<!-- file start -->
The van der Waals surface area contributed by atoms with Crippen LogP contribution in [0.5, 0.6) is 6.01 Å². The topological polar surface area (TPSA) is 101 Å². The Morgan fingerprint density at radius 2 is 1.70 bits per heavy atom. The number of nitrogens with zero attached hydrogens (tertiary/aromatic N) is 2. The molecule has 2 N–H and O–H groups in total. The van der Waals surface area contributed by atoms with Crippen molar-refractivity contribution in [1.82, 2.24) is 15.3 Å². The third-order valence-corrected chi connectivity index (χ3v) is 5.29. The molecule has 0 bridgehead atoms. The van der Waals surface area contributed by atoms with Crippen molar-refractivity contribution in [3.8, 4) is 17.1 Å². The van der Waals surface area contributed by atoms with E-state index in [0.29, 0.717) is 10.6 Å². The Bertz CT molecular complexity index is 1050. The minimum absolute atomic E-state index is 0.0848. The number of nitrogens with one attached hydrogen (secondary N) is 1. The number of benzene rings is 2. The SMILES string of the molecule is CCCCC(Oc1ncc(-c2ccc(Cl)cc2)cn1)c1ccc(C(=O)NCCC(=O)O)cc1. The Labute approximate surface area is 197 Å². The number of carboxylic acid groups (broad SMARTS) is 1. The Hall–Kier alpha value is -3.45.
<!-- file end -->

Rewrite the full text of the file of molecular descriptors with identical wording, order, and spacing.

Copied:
The van der Waals surface area contributed by atoms with Crippen LogP contribution in [0.5, 0.6) is 6.01 Å². The topological polar surface area (TPSA) is 101 Å². The Morgan fingerprint density at radius 2 is 1.70 bits per heavy atom. The number of nitrogens with zero attached hydrogens (tertiary/aromatic N) is 2. The molecule has 2 N–H and O–H groups in total. The van der Waals surface area contributed by atoms with Crippen molar-refractivity contribution in [1.82, 2.24) is 15.3 Å². The third-order valence-corrected chi connectivity index (χ3v) is 5.29. The molecule has 0 bridgehead atoms. The van der Waals surface area contributed by atoms with Crippen molar-refractivity contribution in [3.8, 4) is 17.1 Å². The van der Waals surface area contributed by atoms with E-state index in [0.29, 0.717) is 10.6 Å². The Bertz CT molecular complexity index is 1050. The minimum absolute atomic E-state index is 0.0848. The number of nitrogens with one attached hydrogen (secondary N) is 1. The number of benzene rings is 2. The SMILES string of the molecule is CCCCC(Oc1ncc(-c2ccc(Cl)cc2)cn1)c1ccc(C(=O)NCCC(=O)O)cc1. The Labute approximate surface area is 197 Å². The number of carboxylic acid groups (broad SMARTS) is 1. The Hall–Kier alpha value is -3.45.